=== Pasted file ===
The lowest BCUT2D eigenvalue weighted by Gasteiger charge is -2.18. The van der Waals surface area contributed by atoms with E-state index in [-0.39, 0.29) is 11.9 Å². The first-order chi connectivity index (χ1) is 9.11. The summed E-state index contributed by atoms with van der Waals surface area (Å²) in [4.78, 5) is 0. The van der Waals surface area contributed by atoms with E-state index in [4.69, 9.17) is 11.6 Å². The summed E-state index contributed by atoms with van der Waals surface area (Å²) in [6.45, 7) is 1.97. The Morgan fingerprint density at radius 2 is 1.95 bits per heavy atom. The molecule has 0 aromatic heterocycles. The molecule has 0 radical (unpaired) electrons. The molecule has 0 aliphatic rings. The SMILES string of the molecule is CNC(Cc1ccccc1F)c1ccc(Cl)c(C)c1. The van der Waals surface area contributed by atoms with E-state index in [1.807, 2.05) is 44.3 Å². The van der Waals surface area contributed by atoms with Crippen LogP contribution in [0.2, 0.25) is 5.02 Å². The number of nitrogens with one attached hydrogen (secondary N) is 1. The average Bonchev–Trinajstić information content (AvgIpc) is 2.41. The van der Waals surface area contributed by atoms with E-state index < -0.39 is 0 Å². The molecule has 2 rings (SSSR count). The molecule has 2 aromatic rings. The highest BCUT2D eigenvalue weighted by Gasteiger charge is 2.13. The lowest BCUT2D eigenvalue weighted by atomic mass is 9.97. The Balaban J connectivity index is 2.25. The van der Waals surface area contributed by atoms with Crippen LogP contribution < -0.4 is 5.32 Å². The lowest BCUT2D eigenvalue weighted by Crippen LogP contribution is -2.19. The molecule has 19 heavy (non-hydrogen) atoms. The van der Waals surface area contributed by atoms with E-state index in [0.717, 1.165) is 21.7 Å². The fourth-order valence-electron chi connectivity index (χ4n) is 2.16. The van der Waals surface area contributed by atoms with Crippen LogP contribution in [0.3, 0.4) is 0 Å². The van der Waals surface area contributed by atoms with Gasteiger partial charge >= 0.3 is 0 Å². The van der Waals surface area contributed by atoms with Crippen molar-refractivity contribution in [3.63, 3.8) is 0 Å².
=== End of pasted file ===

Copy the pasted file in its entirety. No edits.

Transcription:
The lowest BCUT2D eigenvalue weighted by Gasteiger charge is -2.18. The van der Waals surface area contributed by atoms with E-state index in [-0.39, 0.29) is 11.9 Å². The first-order chi connectivity index (χ1) is 9.11. The summed E-state index contributed by atoms with van der Waals surface area (Å²) in [4.78, 5) is 0. The van der Waals surface area contributed by atoms with E-state index in [4.69, 9.17) is 11.6 Å². The summed E-state index contributed by atoms with van der Waals surface area (Å²) in [6.45, 7) is 1.97. The Morgan fingerprint density at radius 2 is 1.95 bits per heavy atom. The molecule has 0 aromatic heterocycles. The molecule has 0 radical (unpaired) electrons. The molecule has 0 aliphatic rings. The SMILES string of the molecule is CNC(Cc1ccccc1F)c1ccc(Cl)c(C)c1. The van der Waals surface area contributed by atoms with E-state index in [1.807, 2.05) is 44.3 Å². The van der Waals surface area contributed by atoms with Crippen LogP contribution in [0.2, 0.25) is 5.02 Å². The number of nitrogens with one attached hydrogen (secondary N) is 1. The average Bonchev–Trinajstić information content (AvgIpc) is 2.41. The van der Waals surface area contributed by atoms with E-state index < -0.39 is 0 Å². The molecule has 2 rings (SSSR count). The molecule has 2 aromatic rings. The highest BCUT2D eigenvalue weighted by Gasteiger charge is 2.13. The lowest BCUT2D eigenvalue weighted by atomic mass is 9.97. The Balaban J connectivity index is 2.25. The van der Waals surface area contributed by atoms with Crippen LogP contribution < -0.4 is 5.32 Å². The lowest BCUT2D eigenvalue weighted by Crippen LogP contribution is -2.19. The molecule has 19 heavy (non-hydrogen) atoms. The van der Waals surface area contributed by atoms with E-state index in [0.717, 1.165) is 21.7 Å². The fourth-order valence-electron chi connectivity index (χ4n) is 2.16. The van der Waals surface area contributed by atoms with Crippen LogP contribution in [0.3, 0.4) is 0 Å². The van der Waals surface area contributed by atoms with Gasteiger partial charge >= 0.3 is 0 Å². The van der Waals surface area contributed by atoms with Crippen molar-refractivity contribution in [3.63, 3.8) is 0 Å².